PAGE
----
When a business entity refurbishes and resells the same product, tax is charged on the total value of the product, which results in double taxation. The Goods and Services Tax (GST) Law has a ‘margin scheme’ provision that intends to resolve double taxation. The margin scheme model applies to the person who is into the purchase and sale of second-hand commodities. In this scheme, the GST is calculated on the difference between purchase value and re-sale price of used goods.
M/s Aadhya Gold Pvt Ltd (applicant) was engaged in buying used/second-hand gold jewellery from unregistered persons, i.e., commoners. The applicant is in the business of selling used/second-hand gold jewellery purchased from people. The applicant used to sell such gold ornaments after cleaning and polishing but without altering the nature of the ornament.
The applicant approached the Karnataka Authority of Advance Ruling (AAR) to seek whether GST is charged on the total value or difference between purchase and sale prices when they purchased and sold used or second-hand jewellery.
Karnataka AAR observed that the applicant was not melting the old jewellery and recreating it into new jewellery. Also, the applicant is just cleaning and polishing the old jewellery without changing the nature or form of the jewellery purchased. Thereby AAR held that in this case, the applicant could avail margin scheme, and GST is payable only on the margin between the purchase and sale prices.
This ruling will lead to a significant reduction in the GST payable on the purchase of old gold, which is primarily considered an investment in India. At present, the industry is charging GST on the gross sale value of second-hand gold irrespective of the underlying facts.
For example, XYZ & Co., a jeweller, has bought second-hand jewellery from an unregistered customer Mr A. amounting to Rs.5,000. XYZ & Co. sells the same jewellery after cleaning and polishing for Rs.7,000. XYZ & Co. will only be liable to pay GST on the difference between the sale price and purchase price of used gold, which would be (7,000-5,000)= 2,000.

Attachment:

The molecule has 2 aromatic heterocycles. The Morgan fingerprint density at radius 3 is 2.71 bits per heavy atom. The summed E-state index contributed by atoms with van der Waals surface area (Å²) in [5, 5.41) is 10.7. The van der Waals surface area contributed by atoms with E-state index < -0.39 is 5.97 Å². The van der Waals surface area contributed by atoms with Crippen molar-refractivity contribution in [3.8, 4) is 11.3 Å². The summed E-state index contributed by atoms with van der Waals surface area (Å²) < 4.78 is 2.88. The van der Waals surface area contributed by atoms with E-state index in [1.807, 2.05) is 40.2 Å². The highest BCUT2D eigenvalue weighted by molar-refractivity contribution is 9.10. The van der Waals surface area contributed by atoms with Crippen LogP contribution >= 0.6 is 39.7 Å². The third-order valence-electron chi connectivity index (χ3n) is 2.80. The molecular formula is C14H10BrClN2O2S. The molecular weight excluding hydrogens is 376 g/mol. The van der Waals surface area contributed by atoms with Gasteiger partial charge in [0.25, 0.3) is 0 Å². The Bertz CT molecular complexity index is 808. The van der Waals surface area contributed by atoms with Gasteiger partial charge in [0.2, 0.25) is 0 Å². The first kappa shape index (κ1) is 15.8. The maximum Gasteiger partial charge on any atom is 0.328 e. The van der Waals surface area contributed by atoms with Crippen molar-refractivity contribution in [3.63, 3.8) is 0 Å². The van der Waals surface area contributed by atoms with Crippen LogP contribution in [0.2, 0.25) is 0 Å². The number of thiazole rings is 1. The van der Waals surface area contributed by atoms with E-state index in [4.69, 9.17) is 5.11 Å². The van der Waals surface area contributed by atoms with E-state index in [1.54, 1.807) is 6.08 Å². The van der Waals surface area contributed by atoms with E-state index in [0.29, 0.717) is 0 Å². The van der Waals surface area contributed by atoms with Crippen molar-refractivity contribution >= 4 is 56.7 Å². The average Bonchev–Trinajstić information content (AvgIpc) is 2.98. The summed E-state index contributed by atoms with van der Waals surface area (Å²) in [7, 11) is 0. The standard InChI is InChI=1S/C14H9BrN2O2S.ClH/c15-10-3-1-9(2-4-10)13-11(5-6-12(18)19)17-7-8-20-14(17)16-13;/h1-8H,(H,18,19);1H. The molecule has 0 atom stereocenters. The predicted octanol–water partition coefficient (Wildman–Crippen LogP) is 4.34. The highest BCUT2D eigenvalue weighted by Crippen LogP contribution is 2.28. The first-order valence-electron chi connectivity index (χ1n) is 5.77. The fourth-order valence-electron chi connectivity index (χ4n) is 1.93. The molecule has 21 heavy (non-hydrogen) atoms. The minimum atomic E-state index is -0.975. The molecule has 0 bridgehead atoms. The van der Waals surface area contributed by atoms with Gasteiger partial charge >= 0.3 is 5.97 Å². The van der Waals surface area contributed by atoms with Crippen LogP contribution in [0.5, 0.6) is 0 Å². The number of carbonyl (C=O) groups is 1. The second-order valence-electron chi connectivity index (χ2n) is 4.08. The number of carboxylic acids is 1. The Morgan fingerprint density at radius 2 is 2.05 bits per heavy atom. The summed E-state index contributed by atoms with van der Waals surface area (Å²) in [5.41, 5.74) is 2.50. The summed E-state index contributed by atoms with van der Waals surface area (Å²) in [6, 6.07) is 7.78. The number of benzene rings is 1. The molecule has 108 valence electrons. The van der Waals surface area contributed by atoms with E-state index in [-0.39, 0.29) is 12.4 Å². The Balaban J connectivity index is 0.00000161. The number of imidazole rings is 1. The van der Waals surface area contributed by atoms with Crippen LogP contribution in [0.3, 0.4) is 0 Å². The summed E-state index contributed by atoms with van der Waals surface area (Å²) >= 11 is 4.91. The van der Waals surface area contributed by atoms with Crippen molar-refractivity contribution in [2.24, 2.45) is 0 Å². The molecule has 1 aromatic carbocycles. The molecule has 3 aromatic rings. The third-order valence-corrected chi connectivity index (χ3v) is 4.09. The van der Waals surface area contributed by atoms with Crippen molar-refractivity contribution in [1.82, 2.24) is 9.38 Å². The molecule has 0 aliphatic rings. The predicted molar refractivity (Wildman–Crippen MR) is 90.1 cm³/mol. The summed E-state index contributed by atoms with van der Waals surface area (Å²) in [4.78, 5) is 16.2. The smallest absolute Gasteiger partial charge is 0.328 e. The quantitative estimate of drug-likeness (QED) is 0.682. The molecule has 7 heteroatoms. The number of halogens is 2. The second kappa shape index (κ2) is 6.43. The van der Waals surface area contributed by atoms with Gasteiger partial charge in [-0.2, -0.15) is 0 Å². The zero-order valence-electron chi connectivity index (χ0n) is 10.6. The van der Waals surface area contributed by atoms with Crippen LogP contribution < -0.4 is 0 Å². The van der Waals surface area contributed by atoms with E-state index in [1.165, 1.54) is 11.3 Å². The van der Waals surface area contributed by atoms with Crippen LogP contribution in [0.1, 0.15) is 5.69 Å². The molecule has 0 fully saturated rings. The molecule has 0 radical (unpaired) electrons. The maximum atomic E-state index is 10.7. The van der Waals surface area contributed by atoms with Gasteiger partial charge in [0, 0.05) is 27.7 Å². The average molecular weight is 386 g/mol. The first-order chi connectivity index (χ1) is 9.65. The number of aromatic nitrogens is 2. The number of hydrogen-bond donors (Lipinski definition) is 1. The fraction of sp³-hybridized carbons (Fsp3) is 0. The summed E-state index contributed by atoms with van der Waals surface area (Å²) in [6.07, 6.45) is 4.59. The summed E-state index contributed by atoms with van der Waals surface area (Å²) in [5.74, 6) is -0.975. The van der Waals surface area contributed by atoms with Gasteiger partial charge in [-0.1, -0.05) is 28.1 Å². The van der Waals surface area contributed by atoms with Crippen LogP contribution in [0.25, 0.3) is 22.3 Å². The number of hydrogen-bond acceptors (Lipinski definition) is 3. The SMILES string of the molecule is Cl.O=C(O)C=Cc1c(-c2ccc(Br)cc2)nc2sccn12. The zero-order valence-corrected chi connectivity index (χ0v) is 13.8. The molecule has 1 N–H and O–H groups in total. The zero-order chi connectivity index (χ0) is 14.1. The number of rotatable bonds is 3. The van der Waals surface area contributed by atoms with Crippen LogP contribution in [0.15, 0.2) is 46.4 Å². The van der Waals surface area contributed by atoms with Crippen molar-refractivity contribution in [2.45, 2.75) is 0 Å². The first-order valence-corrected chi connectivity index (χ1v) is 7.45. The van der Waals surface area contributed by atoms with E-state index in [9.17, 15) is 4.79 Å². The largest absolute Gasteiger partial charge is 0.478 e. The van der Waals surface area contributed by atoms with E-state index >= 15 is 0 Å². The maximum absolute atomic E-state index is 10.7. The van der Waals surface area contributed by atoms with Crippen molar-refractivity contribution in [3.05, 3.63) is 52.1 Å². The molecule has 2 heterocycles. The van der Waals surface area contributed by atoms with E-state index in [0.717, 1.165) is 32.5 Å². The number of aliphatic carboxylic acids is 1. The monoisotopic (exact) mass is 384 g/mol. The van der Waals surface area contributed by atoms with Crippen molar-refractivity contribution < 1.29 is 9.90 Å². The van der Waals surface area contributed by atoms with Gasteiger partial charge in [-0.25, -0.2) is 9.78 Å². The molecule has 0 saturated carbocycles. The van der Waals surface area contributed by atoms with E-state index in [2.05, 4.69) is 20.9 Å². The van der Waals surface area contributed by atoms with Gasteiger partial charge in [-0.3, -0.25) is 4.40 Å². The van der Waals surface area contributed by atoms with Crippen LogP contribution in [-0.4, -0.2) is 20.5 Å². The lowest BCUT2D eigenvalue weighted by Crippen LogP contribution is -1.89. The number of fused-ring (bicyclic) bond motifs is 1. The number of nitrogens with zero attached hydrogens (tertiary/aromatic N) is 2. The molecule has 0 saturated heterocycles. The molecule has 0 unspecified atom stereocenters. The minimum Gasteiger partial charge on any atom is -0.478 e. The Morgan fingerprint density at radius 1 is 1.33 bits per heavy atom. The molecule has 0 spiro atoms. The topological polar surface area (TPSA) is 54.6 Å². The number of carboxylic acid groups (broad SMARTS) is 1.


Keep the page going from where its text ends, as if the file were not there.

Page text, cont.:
This ruling may not be favourable to big players in the industry as they will generally melt the old jewellery to create new jewellery. Melting old jewellery constitutes a change in form, and accordingly, this transaction does not qualify for a marginal scheme. Thus, in such cases, the purchaser of gold has to pay GST on the gross value. However, this ruling will help small players in the used gold business of reselling the old gold on an ‘as is’ basis.
The department should track and monitor dealers in the industry who are melting their jewellery, use it to make new jewellery and continue paying GST under the marginal scheme. Otherwise, this would result in a significant revenue loss for the department in the long-run perspective.
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DVSR Anjaneyulu known as AJ, is a Chartered Accountant by profession. Loves to listening to music & spending time with family and friends.